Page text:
Senators Working to Slip Israel Anti-Boycott Law Through in Lame Duck

Opponents had long worried that Congress would try to slip through the controversial measure in the period between the election and the new year.

UNITED STATES - NOVEMBER 27: Sen. Ben Cardin, D-Md., speaks with reporters in the Senate subway on Tuesday, Nov. 27, 2018. (Photo By Bill Clark/CQ Roll Call) (CQ Roll Call via AP Images)
Sen. Ben Cardin, D-Md., speaks with reporters in Washington D.C. on Nov. 27, 2018. Photo: Bill Clark/CQ Roll Call via AP

Democratic Sen. Ben Cardin is making a behind-the-scenes push to slip an anti-boycott law into a last-minute spending bill being finalized during the lame-duck session, according to four sources familiar with the negotiations.

The measure, known as the Israel Anti-Boycott Act, was shelved earlier amid concerns about the infringement of free speech, after civil liberties groups argued that the original version would have allowed criminal penalties for Americans who participate in a political boycott of Israel. Some of the more aggressive elements of the provision have been removed under pressure, but the American Civil Liberties Union, which spearheaded the initial opposition to the bill, is still strongly opposed.

In a letter to Congress, the ACLU warned that the amended version still creates unconstitutional restrictions on free speech. “We understand the Senate is considering attaching a revised version of S. 720 to the end-of-the-year omnibus spending bill, and we urge you to oppose its inclusion,” reads a letter dated December 3.

On Monday, incoming Rep. Rashida Tlaib, D-Mich., became the second member of Congress to publicly endorse the Boycott, Sanctions, and Divestment movement, or BDS, which Cardin’s measure is meant to combat. She joined incoming Rep. Ilhan Omar, D-Minn., who had become the first to publicly endorse it. Neither would be able to vote on the measure, as they won’t be sworn in until January.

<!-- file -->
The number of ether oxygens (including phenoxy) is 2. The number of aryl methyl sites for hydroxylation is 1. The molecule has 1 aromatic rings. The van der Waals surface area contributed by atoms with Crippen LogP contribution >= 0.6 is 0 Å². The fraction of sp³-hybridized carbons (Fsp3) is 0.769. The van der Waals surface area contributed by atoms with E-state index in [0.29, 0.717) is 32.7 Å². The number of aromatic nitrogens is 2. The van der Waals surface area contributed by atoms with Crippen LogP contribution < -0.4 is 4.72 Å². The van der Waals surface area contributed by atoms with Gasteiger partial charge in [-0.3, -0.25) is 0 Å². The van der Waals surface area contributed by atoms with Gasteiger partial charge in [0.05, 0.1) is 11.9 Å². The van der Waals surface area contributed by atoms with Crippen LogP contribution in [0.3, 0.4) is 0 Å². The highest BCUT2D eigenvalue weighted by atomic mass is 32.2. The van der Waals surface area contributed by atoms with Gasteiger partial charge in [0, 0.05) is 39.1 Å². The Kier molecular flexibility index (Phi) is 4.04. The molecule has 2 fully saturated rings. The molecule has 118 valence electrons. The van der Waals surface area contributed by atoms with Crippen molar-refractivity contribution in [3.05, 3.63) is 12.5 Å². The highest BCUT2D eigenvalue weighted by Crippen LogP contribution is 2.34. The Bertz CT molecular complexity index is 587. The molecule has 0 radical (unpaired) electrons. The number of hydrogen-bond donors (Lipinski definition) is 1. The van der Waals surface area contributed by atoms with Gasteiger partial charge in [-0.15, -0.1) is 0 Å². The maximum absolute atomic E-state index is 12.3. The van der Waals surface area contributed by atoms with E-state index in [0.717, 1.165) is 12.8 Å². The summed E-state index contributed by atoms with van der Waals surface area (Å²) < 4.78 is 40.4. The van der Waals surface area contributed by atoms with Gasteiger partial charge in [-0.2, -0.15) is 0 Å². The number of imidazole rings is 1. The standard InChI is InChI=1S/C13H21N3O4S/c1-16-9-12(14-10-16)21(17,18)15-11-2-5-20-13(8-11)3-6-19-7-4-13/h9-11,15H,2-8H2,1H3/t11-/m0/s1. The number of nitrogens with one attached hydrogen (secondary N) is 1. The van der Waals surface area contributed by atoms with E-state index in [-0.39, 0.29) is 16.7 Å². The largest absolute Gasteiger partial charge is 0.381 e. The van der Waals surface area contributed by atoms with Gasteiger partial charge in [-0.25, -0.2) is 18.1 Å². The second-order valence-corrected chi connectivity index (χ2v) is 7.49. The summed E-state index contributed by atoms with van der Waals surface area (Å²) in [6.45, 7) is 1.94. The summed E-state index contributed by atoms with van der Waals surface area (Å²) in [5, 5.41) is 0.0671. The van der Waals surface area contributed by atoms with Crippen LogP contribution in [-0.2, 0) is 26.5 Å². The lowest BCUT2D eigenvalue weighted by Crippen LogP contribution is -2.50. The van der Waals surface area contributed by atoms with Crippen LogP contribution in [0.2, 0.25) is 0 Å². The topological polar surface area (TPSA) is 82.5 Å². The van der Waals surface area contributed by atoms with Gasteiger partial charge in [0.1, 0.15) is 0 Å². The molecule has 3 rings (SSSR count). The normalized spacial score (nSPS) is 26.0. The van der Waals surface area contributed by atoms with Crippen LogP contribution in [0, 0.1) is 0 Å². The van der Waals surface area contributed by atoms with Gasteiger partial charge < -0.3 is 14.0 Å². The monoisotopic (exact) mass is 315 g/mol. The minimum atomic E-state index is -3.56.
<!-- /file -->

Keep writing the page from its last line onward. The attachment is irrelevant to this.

The Senate measure, which has a House companion, is part of a broad push to undermine support of BDS in both the U.S. and Europe, often conflating the boycott with anti-Semitism. According to the activist group Palestine Legal, which monitors anti-BDS legislation across the country, as of June 2018, 25 states had enacted laws punishing businesses that choose to boycott Israel. In 2017, one city in Texas even required businesses to certify that they would not boycott Israel before receiving hurricane aid.

The Israel Anti-Boycott Act, which was introduced last year by Cardin and Sen. Rob Portman, R-Ohio, would amend the 1979 Export Administration Act to allow penalties for companies who join boycotts of Israel called for by international institutions — like the United Nations or the European Union. The new version clarifies that people cannot face jail time for participating in a boycott, but the ACLU has argued that it still leaves the door open for criminal financial penalties. Defenders of the bill say that it is strictly aimed at preventing companies from facing pressure to boycott Israel and that it is not meant to restrict an individual’s free speech.

Debate over the Israeli occupation of Palestinian territory, and Israel’s continued expansion of settlements in violation of international law, is already fraught in the United States. Temple University professor Marc Lamont Hill was fired last week as a CNN political contributor for a speech he gave at the U.N. calling for equal rights for Palestinians living within Israel or territory controlled by Israeli forces. Critics charged that the speech called for the “destruction of Israel,” though it did not.

His critics argue that while tenure protects free speech and academic freedom, his argument amounted to “hate speech,” and is therefore not protected. (A petition opposing his firing has generated more than 10,000 signatures.)

Lamont Hill has since apologized to those who took offense at his speech, though a campaign to have him fired from his tenure position is ongoing.

“I take seriously the voices of so many Jewish brothers and sisters, who have interpreted my remarks as a call to or endorsement of violence. Rather than hearing a political solution, many heard a dog-whistle that conjured a long and deep history of violence against Jewish people. Although this was the furthest thing from my intent, those particular words clearly caused confusion, anger, fear, and other forms of harm. For that, I am deeply sorry,” Hill wrote.

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